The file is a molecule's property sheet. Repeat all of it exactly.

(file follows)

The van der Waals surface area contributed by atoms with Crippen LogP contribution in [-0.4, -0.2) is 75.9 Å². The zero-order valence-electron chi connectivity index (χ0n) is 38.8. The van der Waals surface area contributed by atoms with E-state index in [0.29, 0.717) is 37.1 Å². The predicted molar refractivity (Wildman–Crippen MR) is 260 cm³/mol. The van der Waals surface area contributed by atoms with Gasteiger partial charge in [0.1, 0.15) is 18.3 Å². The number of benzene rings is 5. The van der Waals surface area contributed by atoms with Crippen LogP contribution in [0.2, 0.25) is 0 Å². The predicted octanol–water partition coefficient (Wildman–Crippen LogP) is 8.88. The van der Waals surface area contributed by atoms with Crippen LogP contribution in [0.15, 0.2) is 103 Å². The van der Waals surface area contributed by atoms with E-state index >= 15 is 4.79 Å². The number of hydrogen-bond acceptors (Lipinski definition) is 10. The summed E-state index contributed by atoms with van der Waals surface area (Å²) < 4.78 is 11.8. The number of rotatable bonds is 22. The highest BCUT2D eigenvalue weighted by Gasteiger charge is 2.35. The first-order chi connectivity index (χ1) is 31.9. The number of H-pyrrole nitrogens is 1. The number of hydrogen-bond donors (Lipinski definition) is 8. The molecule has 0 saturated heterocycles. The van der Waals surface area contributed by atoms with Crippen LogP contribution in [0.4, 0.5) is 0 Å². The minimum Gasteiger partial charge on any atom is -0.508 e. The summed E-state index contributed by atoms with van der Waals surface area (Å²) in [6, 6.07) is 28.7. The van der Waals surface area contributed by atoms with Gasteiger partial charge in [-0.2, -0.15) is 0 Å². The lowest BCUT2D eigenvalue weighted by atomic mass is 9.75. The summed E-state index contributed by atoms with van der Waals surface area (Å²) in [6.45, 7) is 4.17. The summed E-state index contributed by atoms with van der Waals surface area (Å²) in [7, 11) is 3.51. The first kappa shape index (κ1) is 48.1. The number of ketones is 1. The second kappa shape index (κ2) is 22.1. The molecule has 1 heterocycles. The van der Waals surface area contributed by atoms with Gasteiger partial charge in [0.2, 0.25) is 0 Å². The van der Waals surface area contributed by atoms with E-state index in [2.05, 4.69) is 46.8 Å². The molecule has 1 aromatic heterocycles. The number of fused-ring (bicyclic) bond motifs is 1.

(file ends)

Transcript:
The van der Waals surface area contributed by atoms with Crippen LogP contribution in [-0.4, -0.2) is 75.9 Å². The zero-order valence-electron chi connectivity index (χ0n) is 38.8. The van der Waals surface area contributed by atoms with E-state index in [0.29, 0.717) is 37.1 Å². The predicted molar refractivity (Wildman–Crippen MR) is 260 cm³/mol. The van der Waals surface area contributed by atoms with Gasteiger partial charge in [0.1, 0.15) is 18.3 Å². The number of benzene rings is 5. The van der Waals surface area contributed by atoms with Crippen LogP contribution in [0.2, 0.25) is 0 Å². The predicted octanol–water partition coefficient (Wildman–Crippen LogP) is 8.88. The van der Waals surface area contributed by atoms with Crippen LogP contribution in [0.15, 0.2) is 103 Å². The van der Waals surface area contributed by atoms with E-state index >= 15 is 4.79 Å². The number of hydrogen-bond acceptors (Lipinski definition) is 10. The summed E-state index contributed by atoms with van der Waals surface area (Å²) < 4.78 is 11.8. The number of rotatable bonds is 22. The highest BCUT2D eigenvalue weighted by Gasteiger charge is 2.35. The first-order chi connectivity index (χ1) is 31.9. The number of H-pyrrole nitrogens is 1. The number of hydrogen-bond donors (Lipinski definition) is 8. The molecule has 0 saturated heterocycles. The van der Waals surface area contributed by atoms with Crippen LogP contribution in [0.4, 0.5) is 0 Å². The minimum Gasteiger partial charge on any atom is -0.508 e. The summed E-state index contributed by atoms with van der Waals surface area (Å²) in [6, 6.07) is 28.7. The van der Waals surface area contributed by atoms with Gasteiger partial charge in [-0.2, -0.15) is 0 Å². The lowest BCUT2D eigenvalue weighted by atomic mass is 9.75. The summed E-state index contributed by atoms with van der Waals surface area (Å²) in [6.45, 7) is 4.17. The summed E-state index contributed by atoms with van der Waals surface area (Å²) in [7, 11) is 3.51. The first kappa shape index (κ1) is 48.1. The number of ketones is 1. The second kappa shape index (κ2) is 22.1. The molecule has 1 heterocycles. The van der Waals surface area contributed by atoms with Gasteiger partial charge in [0.2, 0.25) is 0 Å². The van der Waals surface area contributed by atoms with E-state index in [2.05, 4.69) is 46.8 Å². The molecule has 1 aromatic heterocycles. The number of fused-ring (bicyclic) bond motifs is 1.